the article "Suburban Sprawl, Waistline Spread" on the Green Guide website.

Bad Grades: PVC & Chlorine in School Supplies

Miscellaneous school supplies: Although advertised as "wipe-clean," notebooks,
binders, rulers, and pencil cases that contain vinyl leave an indelible smudge
on the planet. PVC-free supplies can be purchased from Real Earth Environmental
Co. and Mama's Earth.

Paper: The vast majority of conventional paper products have been bleached with
chlorine to make them "paper white." The problem: This process also creates
dioxins. Buy recycled, chlorine-free paper instead, and encourage your local
schools to do so too. Dolphin Blue sells 80 percent recycled, chlorine-free
office paper and tree-free papers made from scraps or hemp and kenaf. Also see
a list of products endorsed by the Chlorine Free Products Association.

Eco-Friendly School & Office Supplies:

Paper
New Leaf Everest writing paper, with 100 percent post-consumer content and no
chlorine bleaching
Envirographic 100 copy bond paper, with 100 percent post-consumer content and
no chlorine bleaching
Ultimate continuous form computer paper, with 100 percent post-consumer content
and no chlorine bleaching
Dolphin Blue tree-free paper, made from denim, hemp, kenaf, and old money
Also see the Green Guide's paper product report and Green Seal for lists of
manufacturers.
Desk Supplies
Deskworks recycled stainless steel scissors, with a handle made of at least 30
percent post-consumer plastic
3M Scotch designer tape dispenser, containing at least 50 percent post-consumer
plastic
Nature Saver recycled paper clips, containing 25 percent post-consumer recycled
metal
3M Post-it recycled paper notes, made of 100 percent recycled paper fiber with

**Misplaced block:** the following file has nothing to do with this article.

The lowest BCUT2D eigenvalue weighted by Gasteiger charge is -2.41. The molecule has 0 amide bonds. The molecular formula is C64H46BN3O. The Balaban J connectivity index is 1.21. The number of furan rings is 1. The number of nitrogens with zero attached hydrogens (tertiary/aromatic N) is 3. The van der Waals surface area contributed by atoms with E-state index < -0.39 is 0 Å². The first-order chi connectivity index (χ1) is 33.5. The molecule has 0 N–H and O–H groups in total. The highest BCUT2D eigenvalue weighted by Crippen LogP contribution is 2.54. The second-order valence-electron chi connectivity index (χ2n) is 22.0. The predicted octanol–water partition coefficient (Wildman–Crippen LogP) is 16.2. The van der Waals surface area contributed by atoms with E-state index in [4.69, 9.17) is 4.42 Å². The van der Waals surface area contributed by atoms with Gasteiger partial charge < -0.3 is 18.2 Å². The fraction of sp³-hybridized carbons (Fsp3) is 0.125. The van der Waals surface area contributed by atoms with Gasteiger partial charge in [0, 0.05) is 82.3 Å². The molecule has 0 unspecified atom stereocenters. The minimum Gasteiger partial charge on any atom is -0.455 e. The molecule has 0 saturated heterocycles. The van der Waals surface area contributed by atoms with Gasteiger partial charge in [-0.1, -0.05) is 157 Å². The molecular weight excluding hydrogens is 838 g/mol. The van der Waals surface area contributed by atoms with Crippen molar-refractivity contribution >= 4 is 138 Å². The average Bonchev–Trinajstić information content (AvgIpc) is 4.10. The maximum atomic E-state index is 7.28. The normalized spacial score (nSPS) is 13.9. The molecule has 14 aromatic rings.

30 percent post-consumer content (Office Depot)
Acme Kleen Earth 12" recycled plastic ruler, made from 70 percent post-consumer
recycled plastic
At-A-Glance DayMinder planners and appointment books, containing recycled paper
with 30 percent post-consumer fibers)
Safco half-quart fire-safe wastebasket, made from 25 percent recycled steel
Notebooks, Binders, & File Folders
Mead recycled wirebound notebooks, with 20 percent post-consumer fibers
Samsill recycled binders
Globe-Weis 100 percent recycled color file folders, with 40 percent post- consumer recycled materials
Pens & Pencils
Recycled cardboard pens
Biodegradeable cornstarch pens
Paper Mate EarthWrite recycled pencils, made from 100 percent recycled
materials
Green Office-Supply Retailers & Suppliers
Dolphin Blue
Eco-Products
Ecover
Green Earth Office Supply
Green Field Paper Company
GreenLine Paper Company
New Leaf Paper
Naturally Yours
Office Depot
OfficeMax
Recycled Products Purchasing Cooperative
Seventh Generation
Staples
Real Earth Environmental Co.
Treecycle Recycled Paper
Additional research and reporting conducted by P. W. McRandle.